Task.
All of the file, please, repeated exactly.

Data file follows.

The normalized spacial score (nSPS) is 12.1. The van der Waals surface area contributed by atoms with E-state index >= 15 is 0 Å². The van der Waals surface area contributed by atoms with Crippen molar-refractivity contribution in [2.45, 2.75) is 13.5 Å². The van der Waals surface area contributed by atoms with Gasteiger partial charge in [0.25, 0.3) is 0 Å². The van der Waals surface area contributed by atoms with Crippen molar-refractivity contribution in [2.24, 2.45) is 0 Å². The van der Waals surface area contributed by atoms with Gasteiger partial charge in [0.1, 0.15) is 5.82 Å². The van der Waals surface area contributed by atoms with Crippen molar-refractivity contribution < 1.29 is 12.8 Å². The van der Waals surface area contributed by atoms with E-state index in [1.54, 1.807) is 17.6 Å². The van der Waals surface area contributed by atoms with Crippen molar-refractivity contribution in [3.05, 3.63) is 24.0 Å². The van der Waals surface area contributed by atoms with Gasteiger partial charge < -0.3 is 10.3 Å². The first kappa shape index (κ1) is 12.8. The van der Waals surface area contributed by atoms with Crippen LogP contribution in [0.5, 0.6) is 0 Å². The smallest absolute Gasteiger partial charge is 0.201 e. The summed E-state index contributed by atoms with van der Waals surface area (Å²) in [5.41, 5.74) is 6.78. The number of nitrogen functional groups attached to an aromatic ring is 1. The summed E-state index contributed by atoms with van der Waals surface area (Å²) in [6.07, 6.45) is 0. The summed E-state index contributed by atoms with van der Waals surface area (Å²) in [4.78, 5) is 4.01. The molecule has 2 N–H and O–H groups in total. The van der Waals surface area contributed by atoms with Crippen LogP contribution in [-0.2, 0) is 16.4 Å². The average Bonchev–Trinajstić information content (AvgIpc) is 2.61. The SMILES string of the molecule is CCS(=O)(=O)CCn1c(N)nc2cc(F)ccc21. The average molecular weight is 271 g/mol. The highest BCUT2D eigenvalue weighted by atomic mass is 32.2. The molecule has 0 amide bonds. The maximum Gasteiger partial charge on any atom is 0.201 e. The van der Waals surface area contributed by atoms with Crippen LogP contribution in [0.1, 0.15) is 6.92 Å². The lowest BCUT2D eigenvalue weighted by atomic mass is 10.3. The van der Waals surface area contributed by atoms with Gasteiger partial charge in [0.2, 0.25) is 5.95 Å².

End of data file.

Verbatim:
The normalized spacial score (nSPS) is 12.1. The van der Waals surface area contributed by atoms with E-state index >= 15 is 0 Å². The van der Waals surface area contributed by atoms with Crippen molar-refractivity contribution in [2.45, 2.75) is 13.5 Å². The van der Waals surface area contributed by atoms with Gasteiger partial charge in [0.25, 0.3) is 0 Å². The van der Waals surface area contributed by atoms with Crippen molar-refractivity contribution in [2.24, 2.45) is 0 Å². The van der Waals surface area contributed by atoms with Gasteiger partial charge in [0.1, 0.15) is 5.82 Å². The van der Waals surface area contributed by atoms with Crippen molar-refractivity contribution < 1.29 is 12.8 Å². The van der Waals surface area contributed by atoms with E-state index in [1.54, 1.807) is 17.6 Å². The van der Waals surface area contributed by atoms with Crippen molar-refractivity contribution in [3.05, 3.63) is 24.0 Å². The van der Waals surface area contributed by atoms with Gasteiger partial charge < -0.3 is 10.3 Å². The first kappa shape index (κ1) is 12.8. The van der Waals surface area contributed by atoms with Crippen LogP contribution in [0.5, 0.6) is 0 Å². The smallest absolute Gasteiger partial charge is 0.201 e. The summed E-state index contributed by atoms with van der Waals surface area (Å²) in [5.41, 5.74) is 6.78. The number of nitrogen functional groups attached to an aromatic ring is 1. The summed E-state index contributed by atoms with van der Waals surface area (Å²) in [6.07, 6.45) is 0. The summed E-state index contributed by atoms with van der Waals surface area (Å²) in [4.78, 5) is 4.01. The molecule has 2 N–H and O–H groups in total. The van der Waals surface area contributed by atoms with Crippen LogP contribution in [-0.2, 0) is 16.4 Å². The average Bonchev–Trinajstić information content (AvgIpc) is 2.61. The SMILES string of the molecule is CCS(=O)(=O)CCn1c(N)nc2cc(F)ccc21. The average molecular weight is 271 g/mol. The highest BCUT2D eigenvalue weighted by atomic mass is 32.2. The molecule has 0 amide bonds. The maximum Gasteiger partial charge on any atom is 0.201 e. The van der Waals surface area contributed by atoms with Crippen LogP contribution in [0.1, 0.15) is 6.92 Å². The lowest BCUT2D eigenvalue weighted by atomic mass is 10.3. The van der Waals surface area contributed by atoms with Gasteiger partial charge in [0.2, 0.25) is 5.95 Å².